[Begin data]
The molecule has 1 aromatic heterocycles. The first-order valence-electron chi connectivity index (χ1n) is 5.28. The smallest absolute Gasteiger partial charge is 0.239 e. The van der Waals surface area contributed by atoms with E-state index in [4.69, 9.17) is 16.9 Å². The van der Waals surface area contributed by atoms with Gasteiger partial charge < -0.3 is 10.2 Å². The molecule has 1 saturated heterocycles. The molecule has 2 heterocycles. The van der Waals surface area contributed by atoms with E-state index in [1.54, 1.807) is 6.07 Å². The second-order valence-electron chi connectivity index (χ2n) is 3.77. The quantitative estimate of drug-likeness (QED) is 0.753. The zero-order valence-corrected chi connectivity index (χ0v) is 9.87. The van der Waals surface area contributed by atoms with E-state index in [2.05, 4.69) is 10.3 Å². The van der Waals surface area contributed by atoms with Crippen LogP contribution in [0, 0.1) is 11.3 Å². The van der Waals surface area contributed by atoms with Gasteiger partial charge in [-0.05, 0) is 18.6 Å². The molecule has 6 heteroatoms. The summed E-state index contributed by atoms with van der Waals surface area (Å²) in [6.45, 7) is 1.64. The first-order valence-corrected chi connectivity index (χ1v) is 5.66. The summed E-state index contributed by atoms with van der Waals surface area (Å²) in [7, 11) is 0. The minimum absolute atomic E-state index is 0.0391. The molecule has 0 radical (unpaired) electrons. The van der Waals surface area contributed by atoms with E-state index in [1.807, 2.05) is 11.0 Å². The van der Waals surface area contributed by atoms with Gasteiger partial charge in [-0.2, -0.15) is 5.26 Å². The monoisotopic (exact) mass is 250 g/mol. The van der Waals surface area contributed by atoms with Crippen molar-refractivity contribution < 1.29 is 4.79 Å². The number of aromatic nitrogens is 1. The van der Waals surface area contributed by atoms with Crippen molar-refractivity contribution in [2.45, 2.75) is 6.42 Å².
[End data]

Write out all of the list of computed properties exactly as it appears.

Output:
The molecule has 1 aromatic heterocycles. The first-order valence-electron chi connectivity index (χ1n) is 5.28. The smallest absolute Gasteiger partial charge is 0.239 e. The van der Waals surface area contributed by atoms with E-state index in [4.69, 9.17) is 16.9 Å². The van der Waals surface area contributed by atoms with Gasteiger partial charge < -0.3 is 10.2 Å². The molecule has 1 saturated heterocycles. The molecule has 2 heterocycles. The van der Waals surface area contributed by atoms with E-state index in [1.54, 1.807) is 6.07 Å². The second-order valence-electron chi connectivity index (χ2n) is 3.77. The quantitative estimate of drug-likeness (QED) is 0.753. The zero-order valence-corrected chi connectivity index (χ0v) is 9.87. The van der Waals surface area contributed by atoms with E-state index in [2.05, 4.69) is 10.3 Å². The van der Waals surface area contributed by atoms with Crippen LogP contribution in [0, 0.1) is 11.3 Å². The van der Waals surface area contributed by atoms with Gasteiger partial charge in [-0.05, 0) is 18.6 Å². The molecule has 6 heteroatoms. The summed E-state index contributed by atoms with van der Waals surface area (Å²) in [6.45, 7) is 1.64. The first-order valence-corrected chi connectivity index (χ1v) is 5.66. The summed E-state index contributed by atoms with van der Waals surface area (Å²) in [7, 11) is 0. The minimum absolute atomic E-state index is 0.0391. The molecule has 0 radical (unpaired) electrons. The van der Waals surface area contributed by atoms with E-state index in [1.807, 2.05) is 11.0 Å². The van der Waals surface area contributed by atoms with Gasteiger partial charge in [-0.2, -0.15) is 5.26 Å². The monoisotopic (exact) mass is 250 g/mol. The van der Waals surface area contributed by atoms with Crippen molar-refractivity contribution < 1.29 is 4.79 Å². The number of aromatic nitrogens is 1. The van der Waals surface area contributed by atoms with Crippen molar-refractivity contribution in [2.45, 2.75) is 6.42 Å².